Use of social networking sites has risen dramatically in the US, researchers have found.
Neilsen's 'What Americans Do Online' study measured how much time the surveyed internet users spent on a variety of tasks such as social networking, email, games, instant messaging and web portals.
Social networking rose 43 per cent so that 22.4 per cent of internet time was spent on social networking sites. Web games were the only only gaining category increasing 10 per cent over the same period a year before.
“Despite the almost unlimited nature of what you can do on the web, 40 percent of U.S. online time is spent on just three activities – social networking, playing games and emailing leaving a whole lot of other sectors fighting for a declining share of the online pie,” said Nielsen analyst Dave Martin.
Email, portals and stand alone instant messaging were all down substantially by 28, 19 and 15 per cent respectively. Nielsen said the findings are indicative of a continued trend of personal communications and entertainment moving into social networking environments. The study results also show the ever increasing competition portal operators such as Microsoft and Yahoo are experiencing in the face of social networking sites like Facebook and Twitter.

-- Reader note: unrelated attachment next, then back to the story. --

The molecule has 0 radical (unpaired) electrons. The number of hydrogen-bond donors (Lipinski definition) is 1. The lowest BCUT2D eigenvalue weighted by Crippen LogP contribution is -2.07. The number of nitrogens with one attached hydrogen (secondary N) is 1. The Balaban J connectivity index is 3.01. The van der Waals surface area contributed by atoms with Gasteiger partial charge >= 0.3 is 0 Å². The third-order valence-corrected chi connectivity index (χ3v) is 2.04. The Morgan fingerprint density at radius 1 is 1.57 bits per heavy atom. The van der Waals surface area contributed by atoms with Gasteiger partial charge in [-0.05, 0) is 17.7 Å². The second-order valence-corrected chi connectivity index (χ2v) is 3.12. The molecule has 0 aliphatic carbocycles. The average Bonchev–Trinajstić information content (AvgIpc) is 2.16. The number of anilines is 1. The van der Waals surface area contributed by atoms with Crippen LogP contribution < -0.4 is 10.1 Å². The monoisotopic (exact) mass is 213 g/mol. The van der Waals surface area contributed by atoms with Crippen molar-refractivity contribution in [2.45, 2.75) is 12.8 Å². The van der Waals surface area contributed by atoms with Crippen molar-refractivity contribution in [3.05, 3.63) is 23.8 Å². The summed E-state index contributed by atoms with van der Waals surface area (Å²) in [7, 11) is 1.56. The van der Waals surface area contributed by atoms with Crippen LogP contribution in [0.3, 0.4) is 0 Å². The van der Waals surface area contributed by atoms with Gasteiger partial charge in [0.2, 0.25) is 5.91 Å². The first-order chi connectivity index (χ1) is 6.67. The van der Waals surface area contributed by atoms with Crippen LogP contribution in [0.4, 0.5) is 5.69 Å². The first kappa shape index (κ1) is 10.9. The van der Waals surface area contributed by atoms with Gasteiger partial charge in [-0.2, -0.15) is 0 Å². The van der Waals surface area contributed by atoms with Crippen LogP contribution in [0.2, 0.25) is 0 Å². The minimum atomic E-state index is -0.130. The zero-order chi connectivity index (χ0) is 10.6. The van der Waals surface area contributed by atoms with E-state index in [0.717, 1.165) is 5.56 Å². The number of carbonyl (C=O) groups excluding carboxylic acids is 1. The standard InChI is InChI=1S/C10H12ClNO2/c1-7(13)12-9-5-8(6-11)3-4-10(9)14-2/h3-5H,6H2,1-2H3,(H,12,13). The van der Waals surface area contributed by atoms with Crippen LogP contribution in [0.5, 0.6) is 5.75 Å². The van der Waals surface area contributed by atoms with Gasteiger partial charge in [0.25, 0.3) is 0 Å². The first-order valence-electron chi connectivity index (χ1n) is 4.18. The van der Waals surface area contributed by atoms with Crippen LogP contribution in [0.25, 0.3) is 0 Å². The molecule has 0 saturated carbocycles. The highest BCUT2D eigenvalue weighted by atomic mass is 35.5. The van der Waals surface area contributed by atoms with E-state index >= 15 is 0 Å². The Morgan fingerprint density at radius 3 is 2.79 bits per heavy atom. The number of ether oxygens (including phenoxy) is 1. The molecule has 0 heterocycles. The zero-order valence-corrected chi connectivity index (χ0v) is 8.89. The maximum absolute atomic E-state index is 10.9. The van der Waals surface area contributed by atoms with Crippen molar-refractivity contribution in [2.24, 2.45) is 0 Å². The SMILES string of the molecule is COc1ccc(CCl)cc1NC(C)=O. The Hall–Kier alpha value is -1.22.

Such is the decline of email that web games have taken over the second most popular online activity after social networking. Much of the games tracked by Nielsen occurs within the boundary of social networking platforms such as Farmville on Facebook. Combined the two activities account for more than a third of total time spent on the Internet according to the findings of the survey.
The Nielsen survey also looked at mobile Internet use and here mobile email access experienced a reverse scenario from the trend seen in desktop computer Internet use. Email continues to dominate mobile Internet and rose from 37 to 42 per cent of the time spent using mobile Internet.
Music and video was one of the usage categories gaining on mobile Internet use, 20 per cent in the last year and matching the 20 per cent drop in usage of sports, news and current affairs sites for US mobile Internet users.
Image credit: Niesen